Mangrove Mountain was established in the late 1800s by families from Mangrove Mountain Creek moving to land “on the Mountain” as well as from the Gosford area to the east. Mangrove Mountain Public School opened as a half-time school with Island Flat operating from September 1895 until February 1902 and again from May 1912 until June 1915. Then as a provisional school from August 1915 until December 1917 and as a public school from January 1918 until closure in December 1978. The school was known as Blood Tree until March 1896 and as Koree from then until February 1937. The original site is now on the Northern side of the Mangrove Mountain Reserve and the name lives on as the name adopted for the Koree Girl Guides cabin. This is located on the other side of Popran Creek, further to the North on Wisemans Ferry Road. Mangrove Dam was major project in the area in the 1980s to build a dam for the supply of water to Gosford and Wyong.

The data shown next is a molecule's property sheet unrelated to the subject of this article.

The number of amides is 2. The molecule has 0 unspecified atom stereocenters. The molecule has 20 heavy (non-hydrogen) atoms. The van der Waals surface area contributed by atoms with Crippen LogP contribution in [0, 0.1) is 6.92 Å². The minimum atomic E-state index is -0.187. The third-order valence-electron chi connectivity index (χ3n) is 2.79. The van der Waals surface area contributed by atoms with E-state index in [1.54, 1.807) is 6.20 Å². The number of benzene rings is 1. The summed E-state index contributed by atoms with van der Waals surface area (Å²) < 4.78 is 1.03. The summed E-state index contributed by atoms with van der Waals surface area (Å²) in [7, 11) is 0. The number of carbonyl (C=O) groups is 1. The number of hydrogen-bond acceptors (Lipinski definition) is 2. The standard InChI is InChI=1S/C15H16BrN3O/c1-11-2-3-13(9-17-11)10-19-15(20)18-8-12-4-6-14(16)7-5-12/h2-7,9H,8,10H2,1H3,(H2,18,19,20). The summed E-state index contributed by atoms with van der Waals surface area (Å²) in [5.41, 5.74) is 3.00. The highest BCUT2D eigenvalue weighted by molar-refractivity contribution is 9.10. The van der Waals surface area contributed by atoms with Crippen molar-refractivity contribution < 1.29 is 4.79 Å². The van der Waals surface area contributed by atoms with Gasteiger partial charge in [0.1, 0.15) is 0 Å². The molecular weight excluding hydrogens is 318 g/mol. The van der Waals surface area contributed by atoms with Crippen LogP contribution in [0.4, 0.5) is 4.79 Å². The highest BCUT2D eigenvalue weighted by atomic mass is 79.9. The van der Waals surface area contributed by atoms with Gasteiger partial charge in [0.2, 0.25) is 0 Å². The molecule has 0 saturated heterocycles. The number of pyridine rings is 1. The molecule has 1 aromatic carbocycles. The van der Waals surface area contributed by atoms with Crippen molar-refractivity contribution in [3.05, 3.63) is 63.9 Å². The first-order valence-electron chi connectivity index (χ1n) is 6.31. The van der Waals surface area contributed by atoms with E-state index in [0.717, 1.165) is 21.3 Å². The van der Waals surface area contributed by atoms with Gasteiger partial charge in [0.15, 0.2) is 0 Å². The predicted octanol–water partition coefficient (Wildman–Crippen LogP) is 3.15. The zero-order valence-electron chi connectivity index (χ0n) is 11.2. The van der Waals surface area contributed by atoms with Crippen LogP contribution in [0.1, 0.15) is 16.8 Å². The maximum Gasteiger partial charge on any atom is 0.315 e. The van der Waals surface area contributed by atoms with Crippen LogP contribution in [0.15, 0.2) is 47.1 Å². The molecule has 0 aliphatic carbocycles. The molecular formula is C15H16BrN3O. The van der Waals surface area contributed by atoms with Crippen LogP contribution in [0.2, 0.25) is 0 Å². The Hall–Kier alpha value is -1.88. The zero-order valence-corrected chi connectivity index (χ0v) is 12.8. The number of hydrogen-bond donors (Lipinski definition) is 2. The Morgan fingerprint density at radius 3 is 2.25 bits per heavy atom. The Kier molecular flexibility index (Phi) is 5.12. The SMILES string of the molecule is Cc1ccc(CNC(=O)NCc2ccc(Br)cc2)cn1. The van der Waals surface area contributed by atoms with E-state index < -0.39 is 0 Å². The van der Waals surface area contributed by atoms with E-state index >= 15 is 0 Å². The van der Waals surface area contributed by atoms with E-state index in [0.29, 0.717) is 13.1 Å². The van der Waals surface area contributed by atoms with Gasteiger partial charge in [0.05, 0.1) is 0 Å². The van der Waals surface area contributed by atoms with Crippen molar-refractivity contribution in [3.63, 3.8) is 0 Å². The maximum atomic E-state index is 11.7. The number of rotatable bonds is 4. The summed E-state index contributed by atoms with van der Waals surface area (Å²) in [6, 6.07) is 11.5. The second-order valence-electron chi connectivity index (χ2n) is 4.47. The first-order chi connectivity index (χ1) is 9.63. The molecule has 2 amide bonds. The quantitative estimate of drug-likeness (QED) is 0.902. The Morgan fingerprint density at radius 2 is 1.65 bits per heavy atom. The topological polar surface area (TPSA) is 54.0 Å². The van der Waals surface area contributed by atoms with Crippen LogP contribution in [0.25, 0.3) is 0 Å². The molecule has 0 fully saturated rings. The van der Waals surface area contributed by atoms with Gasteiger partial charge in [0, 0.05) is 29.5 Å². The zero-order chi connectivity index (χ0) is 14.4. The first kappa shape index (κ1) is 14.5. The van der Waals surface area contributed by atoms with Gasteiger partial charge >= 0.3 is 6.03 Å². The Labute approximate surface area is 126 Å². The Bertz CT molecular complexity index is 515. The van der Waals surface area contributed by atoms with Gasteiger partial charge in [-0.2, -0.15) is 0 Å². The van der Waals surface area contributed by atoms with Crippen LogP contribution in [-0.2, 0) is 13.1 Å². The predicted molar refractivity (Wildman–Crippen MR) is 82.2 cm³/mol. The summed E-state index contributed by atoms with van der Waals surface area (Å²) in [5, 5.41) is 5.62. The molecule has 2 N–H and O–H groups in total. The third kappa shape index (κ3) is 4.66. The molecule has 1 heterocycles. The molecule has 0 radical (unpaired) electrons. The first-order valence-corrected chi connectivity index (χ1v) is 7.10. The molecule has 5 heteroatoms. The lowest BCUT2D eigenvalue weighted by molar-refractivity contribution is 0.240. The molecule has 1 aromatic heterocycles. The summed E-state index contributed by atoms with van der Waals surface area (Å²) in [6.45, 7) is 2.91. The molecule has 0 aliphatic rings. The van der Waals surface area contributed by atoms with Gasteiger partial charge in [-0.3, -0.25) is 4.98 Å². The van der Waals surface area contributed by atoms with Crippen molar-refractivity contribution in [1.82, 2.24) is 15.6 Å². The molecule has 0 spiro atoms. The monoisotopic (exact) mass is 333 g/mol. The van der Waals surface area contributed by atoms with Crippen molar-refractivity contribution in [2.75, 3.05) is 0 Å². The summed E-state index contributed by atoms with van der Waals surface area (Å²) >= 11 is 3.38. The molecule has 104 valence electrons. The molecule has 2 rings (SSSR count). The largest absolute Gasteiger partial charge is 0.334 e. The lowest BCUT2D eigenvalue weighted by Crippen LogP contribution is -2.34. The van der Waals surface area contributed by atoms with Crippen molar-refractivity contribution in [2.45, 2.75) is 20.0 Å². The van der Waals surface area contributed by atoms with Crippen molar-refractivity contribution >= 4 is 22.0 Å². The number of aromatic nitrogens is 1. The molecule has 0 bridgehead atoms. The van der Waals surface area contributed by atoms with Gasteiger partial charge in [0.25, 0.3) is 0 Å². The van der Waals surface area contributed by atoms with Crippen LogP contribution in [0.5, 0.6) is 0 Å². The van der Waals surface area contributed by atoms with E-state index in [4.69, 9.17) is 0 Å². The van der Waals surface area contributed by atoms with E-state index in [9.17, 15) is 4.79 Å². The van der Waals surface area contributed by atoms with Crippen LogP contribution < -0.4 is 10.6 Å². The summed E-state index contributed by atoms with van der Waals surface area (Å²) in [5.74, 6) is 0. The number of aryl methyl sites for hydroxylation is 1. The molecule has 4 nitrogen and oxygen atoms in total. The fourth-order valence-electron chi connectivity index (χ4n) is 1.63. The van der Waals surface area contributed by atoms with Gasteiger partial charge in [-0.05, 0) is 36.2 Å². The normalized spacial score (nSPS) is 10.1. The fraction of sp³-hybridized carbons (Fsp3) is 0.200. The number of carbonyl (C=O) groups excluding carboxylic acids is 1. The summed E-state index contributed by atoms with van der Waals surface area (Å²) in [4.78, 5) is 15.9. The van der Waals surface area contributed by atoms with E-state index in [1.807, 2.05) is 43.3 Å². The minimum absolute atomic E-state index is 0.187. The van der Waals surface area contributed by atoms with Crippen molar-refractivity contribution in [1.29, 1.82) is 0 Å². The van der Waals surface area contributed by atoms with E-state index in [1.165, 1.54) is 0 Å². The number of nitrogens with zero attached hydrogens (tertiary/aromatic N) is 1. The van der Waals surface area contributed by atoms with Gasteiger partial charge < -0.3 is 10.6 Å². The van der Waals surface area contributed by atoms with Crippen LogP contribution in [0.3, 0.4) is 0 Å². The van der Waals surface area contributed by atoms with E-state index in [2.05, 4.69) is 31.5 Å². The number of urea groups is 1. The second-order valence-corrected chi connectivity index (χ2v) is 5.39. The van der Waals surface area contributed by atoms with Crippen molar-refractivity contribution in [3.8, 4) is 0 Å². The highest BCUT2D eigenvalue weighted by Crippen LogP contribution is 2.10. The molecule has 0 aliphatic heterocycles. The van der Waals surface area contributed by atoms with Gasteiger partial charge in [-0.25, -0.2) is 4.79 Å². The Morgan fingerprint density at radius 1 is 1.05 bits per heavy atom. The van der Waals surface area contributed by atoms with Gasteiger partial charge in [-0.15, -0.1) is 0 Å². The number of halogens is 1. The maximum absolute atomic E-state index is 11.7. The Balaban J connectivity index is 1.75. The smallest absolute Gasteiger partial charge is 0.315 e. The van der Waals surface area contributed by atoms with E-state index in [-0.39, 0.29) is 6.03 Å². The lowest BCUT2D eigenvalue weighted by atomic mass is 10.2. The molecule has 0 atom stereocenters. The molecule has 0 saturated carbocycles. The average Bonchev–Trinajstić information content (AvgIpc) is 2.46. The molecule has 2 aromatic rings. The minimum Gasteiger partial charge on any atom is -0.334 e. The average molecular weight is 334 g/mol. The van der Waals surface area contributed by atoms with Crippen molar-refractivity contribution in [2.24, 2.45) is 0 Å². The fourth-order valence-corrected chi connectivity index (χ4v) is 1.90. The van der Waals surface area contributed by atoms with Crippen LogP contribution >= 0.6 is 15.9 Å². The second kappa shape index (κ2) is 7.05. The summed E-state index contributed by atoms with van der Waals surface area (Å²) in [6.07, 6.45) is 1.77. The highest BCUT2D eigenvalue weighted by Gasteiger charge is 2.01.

The dam is 80m (260′) high with a crest length of 380m (1,200′) and a storage capacity of 190,000ML (about 30% of the capacity of Sydney Harbour). It is composed of about 1.2M cubic metres of rolled, soft sandstone from the Narabeen Group of sandstones and siltstones. The embankment also contains about 100,000 cubic metres of processed basalt from quarries at Kulnura and Peats Ridge. The face contains about 13.500 cubic metres of concrete and covers an area of about 30,000 square metres. Below on the left is a rare photograph of the dam taken during construction in 1981: the area to the right is all under water now. On the right is a photograph of the completed dam taken in May 1986:
There is more information about Mangrove Dam here.